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Posts Tagged ‘Camera Lucida’

from The Photography Reader, edited by Liz Wells

Roland Barthes’ Camera Lucida is a classic text of the realist school of Photography theory. I’ve been reading extracts from it as published in The Photography Reader (ed. Liz Wells). This post covers parts 1, 2,4 and 5 of the original text.

Barthes commences by describing how a photograph of Napoleon’s brother caused him to start questioning what is the essence of photography’s uniqueness, and to what extent photography has a ‘genius’ of it’s own. He rejects the idea of trying to understand photography in terms of classification systems on the grounds that those systems can just as easily be applied to other forms of visual representation and hence can’t possibly get to the heart of photography’s uniqueness.

His first insight is that a photography captures a unique event that can never re-occur. Furthermore, each photograph is intrinsically bound to this event, or referent (or vice versa): the referent cannot be photographed again, the photograph cannot be retaken in order to point to a different referent. This strongly emphasizes the realist view that the photograph is the referent, and it is pointless to speak of the photograph as some sort of entity with its own life, unshackled from the referent.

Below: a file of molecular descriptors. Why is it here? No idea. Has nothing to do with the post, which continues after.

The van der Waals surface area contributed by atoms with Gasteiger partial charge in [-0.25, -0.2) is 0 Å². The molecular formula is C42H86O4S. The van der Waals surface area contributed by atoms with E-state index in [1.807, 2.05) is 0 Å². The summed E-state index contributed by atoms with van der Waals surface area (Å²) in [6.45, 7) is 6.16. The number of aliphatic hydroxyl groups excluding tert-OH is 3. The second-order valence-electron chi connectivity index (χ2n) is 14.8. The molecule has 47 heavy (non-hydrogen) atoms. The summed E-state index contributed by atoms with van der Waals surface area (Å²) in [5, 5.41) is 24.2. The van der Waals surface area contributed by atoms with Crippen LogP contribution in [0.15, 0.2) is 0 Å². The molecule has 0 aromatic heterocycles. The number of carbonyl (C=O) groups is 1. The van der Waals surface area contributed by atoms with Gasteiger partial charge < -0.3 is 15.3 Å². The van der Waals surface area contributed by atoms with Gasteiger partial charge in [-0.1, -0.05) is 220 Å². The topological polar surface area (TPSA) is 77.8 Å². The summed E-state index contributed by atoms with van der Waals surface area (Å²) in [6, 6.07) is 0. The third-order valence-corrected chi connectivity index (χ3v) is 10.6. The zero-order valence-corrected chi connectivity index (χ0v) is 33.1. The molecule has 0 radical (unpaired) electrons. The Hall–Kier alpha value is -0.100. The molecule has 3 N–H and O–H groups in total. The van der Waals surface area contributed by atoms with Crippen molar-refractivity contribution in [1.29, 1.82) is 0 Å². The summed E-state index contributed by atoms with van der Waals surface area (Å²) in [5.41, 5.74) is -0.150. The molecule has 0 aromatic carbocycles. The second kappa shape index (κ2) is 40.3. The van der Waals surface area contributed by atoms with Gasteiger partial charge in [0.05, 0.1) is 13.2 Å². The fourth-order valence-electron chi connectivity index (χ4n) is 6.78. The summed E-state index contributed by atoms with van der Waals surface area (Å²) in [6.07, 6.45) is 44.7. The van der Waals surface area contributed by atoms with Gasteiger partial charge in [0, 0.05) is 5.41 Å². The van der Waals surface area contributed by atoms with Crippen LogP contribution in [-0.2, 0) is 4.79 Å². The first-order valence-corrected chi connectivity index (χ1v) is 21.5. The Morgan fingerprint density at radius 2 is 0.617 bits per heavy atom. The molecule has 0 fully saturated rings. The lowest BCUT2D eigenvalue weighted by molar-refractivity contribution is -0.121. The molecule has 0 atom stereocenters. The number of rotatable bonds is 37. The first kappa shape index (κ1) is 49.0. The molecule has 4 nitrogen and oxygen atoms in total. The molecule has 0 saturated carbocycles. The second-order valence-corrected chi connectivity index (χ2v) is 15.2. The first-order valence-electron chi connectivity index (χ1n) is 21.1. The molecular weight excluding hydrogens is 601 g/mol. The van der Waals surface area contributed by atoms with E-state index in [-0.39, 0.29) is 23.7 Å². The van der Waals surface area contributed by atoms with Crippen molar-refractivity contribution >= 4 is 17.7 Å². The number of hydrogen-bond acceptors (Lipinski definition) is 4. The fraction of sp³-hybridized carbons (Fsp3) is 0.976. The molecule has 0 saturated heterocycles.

He claims that there is no particular reason to choose a particular moment or event as referent (as any other might just as easily have been chosen) and hence photography is unclassifiable, has no meaning in itself. Books on photography, whether technical, historical or sociological, infuriate him for this reason, and because they tell him to shun the sort of ‘Amateur Photography’ that he enjoys – the sort of photography that is all about the referent and nothing else, such as family pictures.

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